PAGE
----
USS Hunterdon County

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LST-838 beached, date and place unknown
USS LST-838 beached, date and place unknown
United States
NameUSS LST-838
BuilderAmerican Bridge Company, Ambridge, Pennsylvania
Laid down20 September 1944
Launched8 November 1944
Commissioned4 December 1944
Decommissioned7 August 1946
RenamedUSS Hunterdon County (LST-838), 1 July 1955
Recommissioned10 September 1966
Decommissioned1 August 1974
ReclassifiedAGP-838 (Patrol Craft Tender), 1967
Stricken1 August 1974
Honours and
FateTransferred to Malaysia, 1 August 1974
NameKD Sri Langkawi (A1500)
Acquired1 August 1974
General characteristics
Class and typeLST-542-class tank landing ship
  • 1,625 long tons (1,651 t) light
  • 4,080 long tons (4,145 t) full
Length328 ft (100 m)
Beam50 ft (15 m)
  • Unloaded :
  • 2 ft 4 in (0.71 m) forward
  • 7 ft 6 in (2.29 m) aft
  • Loaded :
  • 8 ft 2 in (2.49 m) forward
  • 14 ft 1 in (4.29 m) aft
Propulsion2 × General Motors 12-567 diesel engines, two shafts, twin rudders
Speed12 knots (22 km/h; 14 mph)
Boats & landing
craft carried
2 × LCVPs
Troops16 officers, 147 enlisted men
Complement7 officers, 104 enlisted men

USS Hunterdon County (LST-838) was an LST-542-class tank landing ship built for the United States Navy during World War II, and later reconfigured and recommissioned for riverine warfare during the Vietnam War. Named after Hunterdon County, New Jersey, she was the only U.S. Naval vessel to bear the name.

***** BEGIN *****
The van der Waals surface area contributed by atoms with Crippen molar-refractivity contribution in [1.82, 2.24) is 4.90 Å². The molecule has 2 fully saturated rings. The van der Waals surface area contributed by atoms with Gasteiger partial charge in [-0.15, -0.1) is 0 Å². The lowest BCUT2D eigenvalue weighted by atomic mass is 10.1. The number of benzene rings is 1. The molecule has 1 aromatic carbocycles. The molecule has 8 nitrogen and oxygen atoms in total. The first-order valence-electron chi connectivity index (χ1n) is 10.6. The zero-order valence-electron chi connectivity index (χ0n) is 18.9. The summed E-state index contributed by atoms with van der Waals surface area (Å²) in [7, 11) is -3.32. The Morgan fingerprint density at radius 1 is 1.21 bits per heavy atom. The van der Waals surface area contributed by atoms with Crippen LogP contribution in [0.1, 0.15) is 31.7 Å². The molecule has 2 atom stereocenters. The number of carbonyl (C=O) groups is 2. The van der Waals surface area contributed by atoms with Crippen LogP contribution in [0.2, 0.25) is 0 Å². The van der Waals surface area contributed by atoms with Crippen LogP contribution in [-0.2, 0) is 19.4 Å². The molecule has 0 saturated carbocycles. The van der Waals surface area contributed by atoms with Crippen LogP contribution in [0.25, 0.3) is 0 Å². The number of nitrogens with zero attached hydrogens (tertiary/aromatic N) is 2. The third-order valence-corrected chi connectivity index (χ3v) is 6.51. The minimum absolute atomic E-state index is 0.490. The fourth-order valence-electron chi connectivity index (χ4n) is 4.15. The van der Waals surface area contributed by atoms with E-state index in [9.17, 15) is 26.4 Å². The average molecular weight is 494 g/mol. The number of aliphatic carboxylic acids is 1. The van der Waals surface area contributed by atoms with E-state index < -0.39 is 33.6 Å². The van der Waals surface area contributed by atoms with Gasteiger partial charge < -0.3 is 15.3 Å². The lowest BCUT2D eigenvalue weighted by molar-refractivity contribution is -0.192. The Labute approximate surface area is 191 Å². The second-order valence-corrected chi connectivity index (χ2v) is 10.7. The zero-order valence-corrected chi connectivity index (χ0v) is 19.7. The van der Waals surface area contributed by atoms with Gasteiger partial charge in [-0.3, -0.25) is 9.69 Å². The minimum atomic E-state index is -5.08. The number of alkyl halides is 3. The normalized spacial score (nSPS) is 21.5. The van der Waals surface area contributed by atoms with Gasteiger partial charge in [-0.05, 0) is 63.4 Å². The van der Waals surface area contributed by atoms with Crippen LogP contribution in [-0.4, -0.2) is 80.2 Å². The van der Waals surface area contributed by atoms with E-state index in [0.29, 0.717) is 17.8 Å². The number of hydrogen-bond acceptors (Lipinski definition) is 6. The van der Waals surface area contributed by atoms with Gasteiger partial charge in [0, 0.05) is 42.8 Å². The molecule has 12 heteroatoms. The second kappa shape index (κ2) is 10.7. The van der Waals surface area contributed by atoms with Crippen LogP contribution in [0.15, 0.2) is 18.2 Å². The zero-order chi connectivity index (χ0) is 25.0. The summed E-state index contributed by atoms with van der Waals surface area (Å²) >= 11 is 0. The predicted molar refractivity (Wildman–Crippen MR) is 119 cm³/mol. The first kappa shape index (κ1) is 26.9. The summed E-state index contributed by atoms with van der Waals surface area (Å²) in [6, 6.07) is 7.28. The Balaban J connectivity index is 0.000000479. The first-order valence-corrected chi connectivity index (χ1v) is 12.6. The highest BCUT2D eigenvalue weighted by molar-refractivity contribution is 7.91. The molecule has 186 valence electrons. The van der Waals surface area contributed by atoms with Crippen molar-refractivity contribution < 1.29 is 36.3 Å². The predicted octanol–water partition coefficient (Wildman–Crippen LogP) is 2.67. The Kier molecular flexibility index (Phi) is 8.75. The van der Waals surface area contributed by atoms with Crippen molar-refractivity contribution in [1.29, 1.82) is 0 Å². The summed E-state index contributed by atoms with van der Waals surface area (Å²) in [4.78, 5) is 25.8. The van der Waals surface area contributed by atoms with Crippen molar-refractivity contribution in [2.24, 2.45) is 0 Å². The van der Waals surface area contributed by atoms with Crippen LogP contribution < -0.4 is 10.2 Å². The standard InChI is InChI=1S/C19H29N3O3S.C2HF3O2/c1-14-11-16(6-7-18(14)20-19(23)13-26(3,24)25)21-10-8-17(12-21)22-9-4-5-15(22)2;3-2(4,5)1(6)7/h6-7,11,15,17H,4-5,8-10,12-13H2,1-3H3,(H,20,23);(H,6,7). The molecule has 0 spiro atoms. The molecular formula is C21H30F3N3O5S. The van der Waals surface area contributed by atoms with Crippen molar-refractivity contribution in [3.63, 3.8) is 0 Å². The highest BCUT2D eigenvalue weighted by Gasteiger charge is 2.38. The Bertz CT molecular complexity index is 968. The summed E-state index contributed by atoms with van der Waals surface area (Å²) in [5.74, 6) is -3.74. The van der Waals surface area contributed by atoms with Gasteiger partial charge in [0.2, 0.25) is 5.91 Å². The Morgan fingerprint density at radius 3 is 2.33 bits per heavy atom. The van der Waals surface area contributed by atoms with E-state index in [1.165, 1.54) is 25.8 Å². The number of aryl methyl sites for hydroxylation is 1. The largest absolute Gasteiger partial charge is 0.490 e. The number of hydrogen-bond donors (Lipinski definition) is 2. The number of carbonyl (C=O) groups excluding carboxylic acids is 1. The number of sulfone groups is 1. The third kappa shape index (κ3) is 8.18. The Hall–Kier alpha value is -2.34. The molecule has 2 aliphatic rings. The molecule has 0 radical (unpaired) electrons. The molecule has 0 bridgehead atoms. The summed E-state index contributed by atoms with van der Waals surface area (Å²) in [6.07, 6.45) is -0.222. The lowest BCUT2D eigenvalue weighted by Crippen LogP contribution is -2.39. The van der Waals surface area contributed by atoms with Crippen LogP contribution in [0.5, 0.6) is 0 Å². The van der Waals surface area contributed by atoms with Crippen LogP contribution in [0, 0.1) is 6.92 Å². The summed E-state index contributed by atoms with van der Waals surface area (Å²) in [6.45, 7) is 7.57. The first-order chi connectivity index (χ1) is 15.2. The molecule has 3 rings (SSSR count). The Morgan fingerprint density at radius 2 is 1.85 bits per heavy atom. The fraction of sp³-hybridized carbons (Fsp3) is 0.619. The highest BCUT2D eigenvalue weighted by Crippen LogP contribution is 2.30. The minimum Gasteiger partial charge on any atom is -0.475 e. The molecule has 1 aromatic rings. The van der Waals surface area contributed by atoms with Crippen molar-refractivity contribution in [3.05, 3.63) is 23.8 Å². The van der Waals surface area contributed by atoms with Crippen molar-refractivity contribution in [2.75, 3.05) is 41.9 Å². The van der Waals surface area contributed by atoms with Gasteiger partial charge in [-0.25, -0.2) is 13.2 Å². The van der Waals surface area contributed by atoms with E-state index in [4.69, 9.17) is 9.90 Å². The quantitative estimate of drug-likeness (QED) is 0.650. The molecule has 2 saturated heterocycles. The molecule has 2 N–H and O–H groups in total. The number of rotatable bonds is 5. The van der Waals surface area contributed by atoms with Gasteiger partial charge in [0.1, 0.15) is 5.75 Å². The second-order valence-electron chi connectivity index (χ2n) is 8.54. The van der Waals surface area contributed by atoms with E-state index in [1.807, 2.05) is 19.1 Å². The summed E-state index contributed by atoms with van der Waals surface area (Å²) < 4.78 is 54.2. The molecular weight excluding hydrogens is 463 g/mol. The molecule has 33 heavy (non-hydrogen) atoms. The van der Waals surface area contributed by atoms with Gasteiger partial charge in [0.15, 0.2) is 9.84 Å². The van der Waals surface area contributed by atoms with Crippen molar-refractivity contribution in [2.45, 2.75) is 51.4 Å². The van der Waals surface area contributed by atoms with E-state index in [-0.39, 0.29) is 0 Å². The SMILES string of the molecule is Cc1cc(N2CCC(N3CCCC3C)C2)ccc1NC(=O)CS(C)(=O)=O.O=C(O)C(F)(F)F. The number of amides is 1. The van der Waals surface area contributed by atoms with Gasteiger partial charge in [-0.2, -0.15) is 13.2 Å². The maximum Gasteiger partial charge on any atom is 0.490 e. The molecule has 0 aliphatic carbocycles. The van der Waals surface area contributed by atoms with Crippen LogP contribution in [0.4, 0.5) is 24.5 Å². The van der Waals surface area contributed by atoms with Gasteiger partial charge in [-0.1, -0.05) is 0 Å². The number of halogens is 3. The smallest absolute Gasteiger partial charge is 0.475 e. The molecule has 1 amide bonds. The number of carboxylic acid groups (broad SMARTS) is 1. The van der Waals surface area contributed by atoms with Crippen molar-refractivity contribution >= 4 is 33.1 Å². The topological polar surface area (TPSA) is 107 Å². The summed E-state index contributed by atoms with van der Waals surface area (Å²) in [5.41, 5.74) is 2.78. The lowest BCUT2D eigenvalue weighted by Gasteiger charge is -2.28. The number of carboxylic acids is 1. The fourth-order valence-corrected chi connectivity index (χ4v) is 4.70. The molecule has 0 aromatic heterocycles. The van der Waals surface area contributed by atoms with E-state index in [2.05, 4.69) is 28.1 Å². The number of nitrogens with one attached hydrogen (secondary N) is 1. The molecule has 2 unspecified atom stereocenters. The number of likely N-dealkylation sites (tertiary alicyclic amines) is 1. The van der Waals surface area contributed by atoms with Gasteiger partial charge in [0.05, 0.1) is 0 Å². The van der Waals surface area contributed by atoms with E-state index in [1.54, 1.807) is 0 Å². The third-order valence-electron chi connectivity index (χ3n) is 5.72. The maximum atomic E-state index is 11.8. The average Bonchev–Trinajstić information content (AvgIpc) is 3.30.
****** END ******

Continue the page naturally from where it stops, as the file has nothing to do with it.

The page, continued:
USS LST-838 was laid down on 20 September 1944 at Ambridge, Pennsylvania by the American Bridge Company; launched on 8 November 1944; sponsored by Miss Margaret Foster; and commissioned on 4 December 1944.

Service history[edit]

World War II, 1944–1946[edit]

After shakedown off Florida, LST-838 loaded heavy construction equipment at New Orleans and departed on 5 January 1945. Loading troops and additional cargo at Pearl Harbor, the landing ship sailed to the Mariana Islands, arriving at Guam on 4 March. She unloaded her cargo, then steamed to Saipan where she loaded equipment and embarked units of the 130th Naval Construction Battalion for the invasion of Okinawa, sailing on 25 March.

LST-838 arrived off the southern Okinawa beaches on 1 April. Despite determined efforts by the enemy, Allied forces succeeded in securing a beachhead. On D-Day, after LST-884 was struck by a suicide plane, LST-838 recovered 79 survivors from the heavily damaged ship. The landing ship stood off the coast of Okinawa until 13 April when she approached Green Beach to discharge Seabees and construction equipment. The following day during one of the many raids she shot down a Japanese aircraft. Departing Okinawa on the 16th, LST-838 arrived at Ulithi six days later. For the rest of the war she transported men and equipment throughout the South and Western Pacific Islands.

Following the end of the war, LST-838 moved men and equipment to Japan for occupation duties. She remained in the Far East until 7 November, when she departed Yokohama for Guam; then embarked 544 Army veterans and steamed to the United States, arriving at San Francisco on 23 December.